Young Bucks learning how to compete against top teams
MILWAUKEE -- The progress made by the Milwaukee Bucks over the first month of the NBA season is substantial. But the growth process of a young basketball team is only in its initial stage.
If the Bucks needed a reminder of that, they received one last week from the two teams sitting at the top of the Eastern Conference standings.
Tied for the best record in the NBA, Toronto delivered a 42-point beatdown to Milwaukee on Friday. A day later, Washington flipped the switch to rally from a 15-point deficit to beat the Bucks, 111-100, at the BMO Harris Bradley Center.
"It shows us how much work we need to do and what it really is going to take to beat these teams," Bucks center Larry Sanders said. "These teams are the teams we want to beat. We have to go back into the lab and see what we can do.
"The last two games have been against the best two teams in the Eastern Conference. It was good to see where we are at with it and what it really takes to win."
Of Milwaukee's seven wins, only two have come against teams with a winning record. The Bucks defeated the 12-2 Memphis Grizzlies on a Brandon Knight three-point play in the final seconds on Nov. 8 and collected a road win in Miami on Nov. 16.
Although it is skewed by the 42-point loss to Toronto, Milwaukee's four losses to teams with winning records have come by an average of 18.3 points. The Bucks have fallen to the Wizards by 11 points twice and Chicago by nine.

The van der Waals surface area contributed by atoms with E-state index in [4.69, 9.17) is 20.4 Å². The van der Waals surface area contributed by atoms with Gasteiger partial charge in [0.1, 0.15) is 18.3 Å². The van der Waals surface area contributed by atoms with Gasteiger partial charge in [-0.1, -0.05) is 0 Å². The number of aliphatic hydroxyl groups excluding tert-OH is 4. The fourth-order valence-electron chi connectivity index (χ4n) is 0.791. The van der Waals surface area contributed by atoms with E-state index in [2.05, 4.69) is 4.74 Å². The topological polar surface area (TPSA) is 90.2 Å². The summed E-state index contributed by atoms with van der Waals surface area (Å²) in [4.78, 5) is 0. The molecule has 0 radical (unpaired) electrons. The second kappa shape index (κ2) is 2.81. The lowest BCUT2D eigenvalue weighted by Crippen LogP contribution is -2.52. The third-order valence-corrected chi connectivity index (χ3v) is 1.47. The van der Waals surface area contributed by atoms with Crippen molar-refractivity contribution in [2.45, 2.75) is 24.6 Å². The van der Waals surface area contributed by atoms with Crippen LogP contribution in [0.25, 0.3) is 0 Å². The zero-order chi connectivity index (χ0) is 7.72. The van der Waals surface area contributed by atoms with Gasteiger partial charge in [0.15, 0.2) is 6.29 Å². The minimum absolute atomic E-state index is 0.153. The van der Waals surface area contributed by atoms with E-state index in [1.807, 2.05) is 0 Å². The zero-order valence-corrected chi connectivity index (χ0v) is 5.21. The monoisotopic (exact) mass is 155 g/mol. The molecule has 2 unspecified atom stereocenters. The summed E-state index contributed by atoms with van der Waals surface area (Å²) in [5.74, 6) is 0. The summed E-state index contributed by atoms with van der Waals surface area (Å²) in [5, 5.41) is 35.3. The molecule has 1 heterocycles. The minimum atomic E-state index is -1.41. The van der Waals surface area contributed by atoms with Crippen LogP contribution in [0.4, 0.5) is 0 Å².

"Especially the game against Toronto, it was really bad," Bucks forward Ersan Ilyasova said of using games against top teams as a measuring stick. "We came out with low energy and it's why they built up that lead. But obviously we have to learn from it.
"When you play those games against the teams like Toronto and Washington, you have to be really ready for them from the beginning."
The Raptors and Wizards are examples of teams that have allowed their core group to grow together over multiple seasons. Both franchises have climbed up the standings over the past few years by adding a good portion of their core group through the draft and allowing for continuity.
Milwaukee is in the beginning stages of that process with its core group headlined by a pair of 19 year olds with tremendous potential. Continuity is something the Bucks haven't had much of over the last decade, as Jason Kidd is Milwaukee's seventh head coach since 2004 and the roster turnover has been well-documented.
The new ownership group of the Bucks seems to understand the importance of allowing time for a young core to grow together.
"I think it is big," Kidd said of continuity allowing young teams to grow. "They all started young and went through their growing pains. When you are together for some time you understand each other."
Regardless of the challenges down the road -- including a difficult December schedule -- the Bucks are seemingly ahead of schedule one month into their new era.
Milwaukee's young core, particularly Giannis Antetokounmpo and Jabari Parker, have flashed signs of what they could become. With the exception of the Toronto game, the Bucks are competing on a nightly basis.
There's a long way to go, but the first month of the season has to be considered a success for the Bucks. If Milwaukee can beat Detroit on Tuesday, the Bucks will become just the eighth team in NBA history to have a winning record a season after finishing with a sub-.250 winning percentage.
A win Tuesday would already give Milwaukee half as many wins as it had all of year. The Bucks didn't pick up their eighth win of the 2013-14 season until Jan. 22.
"Nobody expected us to be in the situation that we are in right now," Ilyasova said. "Everybody understood that we were rebuilding. It is all about us right now. We have to put the same energy and effort into every game.
"We have to understand when we do the right things we win games and when we don't we lose games. We need to continue to work on those things so we can hopefully start winning three in a row, four in a row."
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